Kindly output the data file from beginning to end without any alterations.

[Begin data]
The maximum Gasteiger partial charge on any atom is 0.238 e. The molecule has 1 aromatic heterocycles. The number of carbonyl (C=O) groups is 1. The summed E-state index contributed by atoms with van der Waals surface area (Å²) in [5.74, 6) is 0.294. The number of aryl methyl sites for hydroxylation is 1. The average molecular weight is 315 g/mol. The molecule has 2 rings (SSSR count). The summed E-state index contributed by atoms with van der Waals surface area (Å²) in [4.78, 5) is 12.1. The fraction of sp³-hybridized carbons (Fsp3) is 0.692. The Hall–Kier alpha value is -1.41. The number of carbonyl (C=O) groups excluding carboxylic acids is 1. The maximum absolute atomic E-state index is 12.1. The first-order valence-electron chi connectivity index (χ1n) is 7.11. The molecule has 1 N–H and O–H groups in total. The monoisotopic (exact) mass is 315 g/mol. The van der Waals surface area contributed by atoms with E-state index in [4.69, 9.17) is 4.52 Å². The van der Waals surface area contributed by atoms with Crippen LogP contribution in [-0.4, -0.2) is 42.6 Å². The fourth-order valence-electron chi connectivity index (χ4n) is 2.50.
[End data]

The maximum Gasteiger partial charge on any atom is 0.238 e. The molecule has 1 aromatic heterocycles. The number of carbonyl (C=O) groups is 1. The summed E-state index contributed by atoms with van der Waals surface area (Å²) in [5.74, 6) is 0.294. The number of aryl methyl sites for hydroxylation is 1. The average molecular weight is 315 g/mol. The molecule has 2 rings (SSSR count). The summed E-state index contributed by atoms with van der Waals surface area (Å²) in [4.78, 5) is 12.1. The fraction of sp³-hybridized carbons (Fsp3) is 0.692. The Hall–Kier alpha value is -1.41. The number of carbonyl (C=O) groups excluding carboxylic acids is 1. The maximum absolute atomic E-state index is 12.1. The first-order valence-electron chi connectivity index (χ1n) is 7.11. The molecule has 1 N–H and O–H groups in total. The monoisotopic (exact) mass is 315 g/mol. The van der Waals surface area contributed by atoms with E-state index in [4.69, 9.17) is 4.52 Å². The van der Waals surface area contributed by atoms with Crippen LogP contribution in [-0.4, -0.2) is 42.6 Å². The fourth-order valence-electron chi connectivity index (χ4n) is 2.50.